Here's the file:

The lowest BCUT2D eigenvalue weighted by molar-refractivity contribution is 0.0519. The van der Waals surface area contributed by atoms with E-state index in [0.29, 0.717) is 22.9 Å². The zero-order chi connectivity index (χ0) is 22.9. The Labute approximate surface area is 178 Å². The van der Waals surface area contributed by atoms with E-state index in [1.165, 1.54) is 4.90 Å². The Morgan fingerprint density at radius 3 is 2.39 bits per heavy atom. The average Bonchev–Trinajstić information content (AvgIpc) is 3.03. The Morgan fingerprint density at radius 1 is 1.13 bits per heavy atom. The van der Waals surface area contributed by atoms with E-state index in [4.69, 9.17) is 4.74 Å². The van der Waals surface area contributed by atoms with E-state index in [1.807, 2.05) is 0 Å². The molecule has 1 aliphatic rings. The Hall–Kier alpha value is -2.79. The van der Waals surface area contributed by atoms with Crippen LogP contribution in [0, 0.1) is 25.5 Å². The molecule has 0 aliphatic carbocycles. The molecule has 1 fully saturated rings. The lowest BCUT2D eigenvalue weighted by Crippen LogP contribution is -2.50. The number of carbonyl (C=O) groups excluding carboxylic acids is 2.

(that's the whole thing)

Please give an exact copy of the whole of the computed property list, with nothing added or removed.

The lowest BCUT2D eigenvalue weighted by molar-refractivity contribution is 0.0519. The van der Waals surface area contributed by atoms with E-state index in [0.29, 0.717) is 22.9 Å². The zero-order chi connectivity index (χ0) is 22.9. The Labute approximate surface area is 178 Å². The van der Waals surface area contributed by atoms with E-state index in [1.165, 1.54) is 4.90 Å². The Morgan fingerprint density at radius 3 is 2.39 bits per heavy atom. The average Bonchev–Trinajstić information content (AvgIpc) is 3.03. The Morgan fingerprint density at radius 1 is 1.13 bits per heavy atom. The van der Waals surface area contributed by atoms with E-state index in [4.69, 9.17) is 4.74 Å². The van der Waals surface area contributed by atoms with E-state index in [1.807, 2.05) is 0 Å². The molecule has 1 aliphatic rings. The Hall–Kier alpha value is -2.79. The van der Waals surface area contributed by atoms with Crippen LogP contribution in [0, 0.1) is 25.5 Å². The molecule has 0 aliphatic carbocycles. The molecule has 1 fully saturated rings. The lowest BCUT2D eigenvalue weighted by Crippen LogP contribution is -2.50. The number of carbonyl (C=O) groups excluding carboxylic acids is 2.